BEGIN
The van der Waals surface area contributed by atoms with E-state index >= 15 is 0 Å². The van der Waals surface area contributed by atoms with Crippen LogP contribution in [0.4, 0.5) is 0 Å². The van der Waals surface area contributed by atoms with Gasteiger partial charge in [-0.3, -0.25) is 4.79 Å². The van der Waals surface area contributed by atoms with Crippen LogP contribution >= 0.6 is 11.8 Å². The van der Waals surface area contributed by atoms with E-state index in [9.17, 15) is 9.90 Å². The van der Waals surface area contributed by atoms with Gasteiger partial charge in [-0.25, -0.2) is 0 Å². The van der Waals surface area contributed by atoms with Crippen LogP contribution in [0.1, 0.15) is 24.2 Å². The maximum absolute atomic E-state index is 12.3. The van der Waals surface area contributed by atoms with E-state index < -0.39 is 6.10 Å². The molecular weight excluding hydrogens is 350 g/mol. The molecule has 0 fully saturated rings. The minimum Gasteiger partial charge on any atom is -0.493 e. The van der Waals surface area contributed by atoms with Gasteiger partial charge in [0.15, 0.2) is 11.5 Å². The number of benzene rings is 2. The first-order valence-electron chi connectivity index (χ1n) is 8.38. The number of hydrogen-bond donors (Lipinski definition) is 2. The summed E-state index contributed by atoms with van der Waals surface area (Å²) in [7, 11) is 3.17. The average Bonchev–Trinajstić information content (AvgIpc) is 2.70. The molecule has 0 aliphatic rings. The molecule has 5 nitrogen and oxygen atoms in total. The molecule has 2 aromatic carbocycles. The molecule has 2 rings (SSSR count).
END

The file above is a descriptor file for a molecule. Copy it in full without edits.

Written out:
The van der Waals surface area contributed by atoms with E-state index >= 15 is 0 Å². The van der Waals surface area contributed by atoms with Crippen LogP contribution in [0.4, 0.5) is 0 Å². The van der Waals surface area contributed by atoms with Gasteiger partial charge in [-0.3, -0.25) is 4.79 Å². The van der Waals surface area contributed by atoms with Crippen LogP contribution >= 0.6 is 11.8 Å². The van der Waals surface area contributed by atoms with E-state index in [9.17, 15) is 9.90 Å². The van der Waals surface area contributed by atoms with Gasteiger partial charge in [-0.25, -0.2) is 0 Å². The van der Waals surface area contributed by atoms with Crippen LogP contribution in [0.1, 0.15) is 24.2 Å². The maximum absolute atomic E-state index is 12.3. The van der Waals surface area contributed by atoms with E-state index < -0.39 is 6.10 Å². The molecular weight excluding hydrogens is 350 g/mol. The molecule has 0 fully saturated rings. The minimum Gasteiger partial charge on any atom is -0.493 e. The van der Waals surface area contributed by atoms with Gasteiger partial charge in [0.15, 0.2) is 11.5 Å². The number of benzene rings is 2. The first-order valence-electron chi connectivity index (χ1n) is 8.38. The number of hydrogen-bond donors (Lipinski definition) is 2. The summed E-state index contributed by atoms with van der Waals surface area (Å²) in [7, 11) is 3.17. The average Bonchev–Trinajstić information content (AvgIpc) is 2.70. The molecule has 0 aliphatic rings. The molecule has 5 nitrogen and oxygen atoms in total. The molecule has 2 aromatic carbocycles. The molecule has 2 rings (SSSR count).